The Mission of God Through Moses vs. Paul: Bavinck Explains the Black Church Advantage 

For nearly 15 years, I’ve been working hard to encourage evangelical Protestants to considering the fact that social issues in society are not peripheral to the mission of God in the world. That is, issues of justice, economics, public policy, poverty, and the like, are an aspect of God’s redemptive mission as God intends to redeem to entire cosmos, not simply the people in it.

I’ve found the Dutch Reformed tradition to be extremely helpful the liberating evangelicals from their limiting the concerns of the people of God to the saving of individual souls as the sole telos of redemption. For example, in preparation for the Christian Social Congress that met in Amsterdam, November 9–12, 1891, Dutch theologian Herman Bavinck prepared an addressed titled, “General Biblical Principles and the Relevance of Concrete Mosaic Law for the Social Question Today” on this point. While acknowledging that “Jesus did not come, first of all, to renew families and reform society but to save sinners and to redeem the world. . . .," Bavinck is clear that Christians are not simply to set concerns about society to the side or that we care about society only insofar as it explicitly connected to evangelism. For Bavinck, the emphasis in the New Testatment is the salvation of souls whereas the Old Testament helps us understand the more cosmic aspects of redemption. Here's what Bavinck says:

"Now the law is not simply abrogated and set aside, but it is fulfilled in Christ and in this way reaches its own end. For that reason, the New Testament does not give us laws that could as a matter of course be adopted by the state and enforced with its authority. Rather we must go to the Old Testament where the eternal principles are set forth by which alone the well-being of families, societies, and states can be guaranteed. These principles are not written on tablets of stone but penetrate the bodily tablets of human hearts and, through the church of Christ, the world. It is indisputable that the salvation of human souls stands in the foreground of the New Testament. . . .

However, this does not set aside all the differences and inequalities that exist among people in this earthly life. Property ownership does not disappear; the example of the Jerusalem church in Acts is all too often taken by itself and is too exceptional to provide a counter claim. The differences between rich and poor, slave and free, parents and children, civil authorities and subjects, is assumed and honored fully by Jesus and his apostles in their words and deeds."

Bavinck's address helps me see why, in part, it is that the black church in America has never struggled with needing to justify the church's involvement with social & political issues and why evangelicals don't easily see the connection.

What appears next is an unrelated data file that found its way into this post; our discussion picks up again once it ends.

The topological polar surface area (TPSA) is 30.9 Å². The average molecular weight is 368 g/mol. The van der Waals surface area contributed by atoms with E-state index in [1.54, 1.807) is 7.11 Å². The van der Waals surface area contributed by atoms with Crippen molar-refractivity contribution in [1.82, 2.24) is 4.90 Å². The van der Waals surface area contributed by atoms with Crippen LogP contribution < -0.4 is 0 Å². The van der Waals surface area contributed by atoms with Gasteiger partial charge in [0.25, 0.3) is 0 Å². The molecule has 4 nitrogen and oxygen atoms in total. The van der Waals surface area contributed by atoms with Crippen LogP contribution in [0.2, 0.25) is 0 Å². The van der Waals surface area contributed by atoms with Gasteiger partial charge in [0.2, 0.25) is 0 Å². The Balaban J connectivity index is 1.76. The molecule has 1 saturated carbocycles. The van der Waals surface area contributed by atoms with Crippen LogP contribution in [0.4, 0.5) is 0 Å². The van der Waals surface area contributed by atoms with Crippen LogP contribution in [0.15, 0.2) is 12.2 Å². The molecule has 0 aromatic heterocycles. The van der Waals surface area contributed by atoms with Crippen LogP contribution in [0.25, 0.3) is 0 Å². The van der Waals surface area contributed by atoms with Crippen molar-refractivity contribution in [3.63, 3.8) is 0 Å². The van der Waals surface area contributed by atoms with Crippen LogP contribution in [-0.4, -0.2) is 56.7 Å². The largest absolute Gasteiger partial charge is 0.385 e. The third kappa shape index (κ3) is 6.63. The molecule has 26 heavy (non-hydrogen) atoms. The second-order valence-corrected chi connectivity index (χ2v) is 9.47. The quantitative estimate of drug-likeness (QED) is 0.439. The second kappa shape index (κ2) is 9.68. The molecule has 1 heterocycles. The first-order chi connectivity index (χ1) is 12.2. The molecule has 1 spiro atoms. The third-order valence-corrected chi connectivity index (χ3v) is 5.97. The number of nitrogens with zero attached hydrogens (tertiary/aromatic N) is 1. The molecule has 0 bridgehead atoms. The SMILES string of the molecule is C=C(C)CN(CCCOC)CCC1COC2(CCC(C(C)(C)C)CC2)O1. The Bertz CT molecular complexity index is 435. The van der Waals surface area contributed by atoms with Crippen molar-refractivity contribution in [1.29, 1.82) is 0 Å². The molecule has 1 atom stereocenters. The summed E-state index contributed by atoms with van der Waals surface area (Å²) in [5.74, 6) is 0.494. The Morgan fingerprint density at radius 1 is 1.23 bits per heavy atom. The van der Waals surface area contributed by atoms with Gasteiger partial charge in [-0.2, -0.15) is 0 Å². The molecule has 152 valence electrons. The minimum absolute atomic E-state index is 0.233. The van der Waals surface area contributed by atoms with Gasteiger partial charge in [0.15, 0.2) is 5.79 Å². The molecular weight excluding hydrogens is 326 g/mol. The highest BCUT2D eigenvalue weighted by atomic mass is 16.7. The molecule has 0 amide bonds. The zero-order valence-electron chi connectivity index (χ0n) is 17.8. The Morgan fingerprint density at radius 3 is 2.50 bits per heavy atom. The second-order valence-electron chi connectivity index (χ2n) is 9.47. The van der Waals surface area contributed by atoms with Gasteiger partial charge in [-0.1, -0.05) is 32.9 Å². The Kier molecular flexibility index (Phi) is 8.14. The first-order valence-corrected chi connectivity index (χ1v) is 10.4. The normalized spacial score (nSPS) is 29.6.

American's dominant white culture (esp., 19th-21st-century evangelicals) have never needed the theology of Moses to make sense of their faith (past, present, and future) whereas the black church has had to do so from its inception because of oppression. Here's the tragic consequence (I posted this on Twitter on Jan. 3):

1. Generally in the black church, you learn about Jesus through Moses. Evangelicals, Paul. That's why evangelicals struggle w/social issues.

2. When you get to Jesus through Moses, redemption encompasses all of life. God is redeeming the whole creation. People, places, & things.

3. When you get to Jesus through Paul ("the gospel") redemption is becomes largely about issues of personal salvation & the church.

 4. The Pauline starting point has to do some hermeneutical gymnastics to make a case for how the gospel applies to X because of Paul's scope.

5. Alternatively, the Mosaic starting point is free to articulate why God cares abt personal salvation, economics, business, education, etc.

6. Therefore the black church tradition, had an easier time making a case for why God cared abt slavery, Jim Crow, civil-rights, etc.

7. The black church tradition, generally did not have to defend Christian witness in society light of the contextual priorities of Paul.

8. As a result, modern evangelical systematic theology books (like Grudem et al) are categorically deficient for racial minorities.

9. Leaders of ethnic minorities need systematic theologies w/the priorities of Moses *and* Paul which culminate in the work/person of Christ

10. I now understand why I never really "got" the evangelical insistence that Xianity reflect Paul's priorities. I wasn't raised that way.

11. This is what black liberation theology was attempting to do: provide a non-dominant culture (mainly Pauline) witness of Christ.

12. For the 21st century, African, black, Latin/o orthodox Xian pastors/theologians need collaboration b/c evangelical sources are deficient

13. Black, African, Latin/o Christians need to do more than regurgitate/parrot the theological priorities (& blindspots) of white evangelism

14. Finally, Black, African, Latin/o Christian still need their own movement instead of the dominant one decorated with minority ornaments.

In the end, in the black church you much more likely see a more robust, Bavinckian expression of what Christianity is about in the present and the future from Genesis to Revelation as opposed to the evangelical emphasis on "the gospel" and salvation concerns from the book of Acts, Paul's letters, and the book of Hebrews. 

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AuthorAnthony Bradley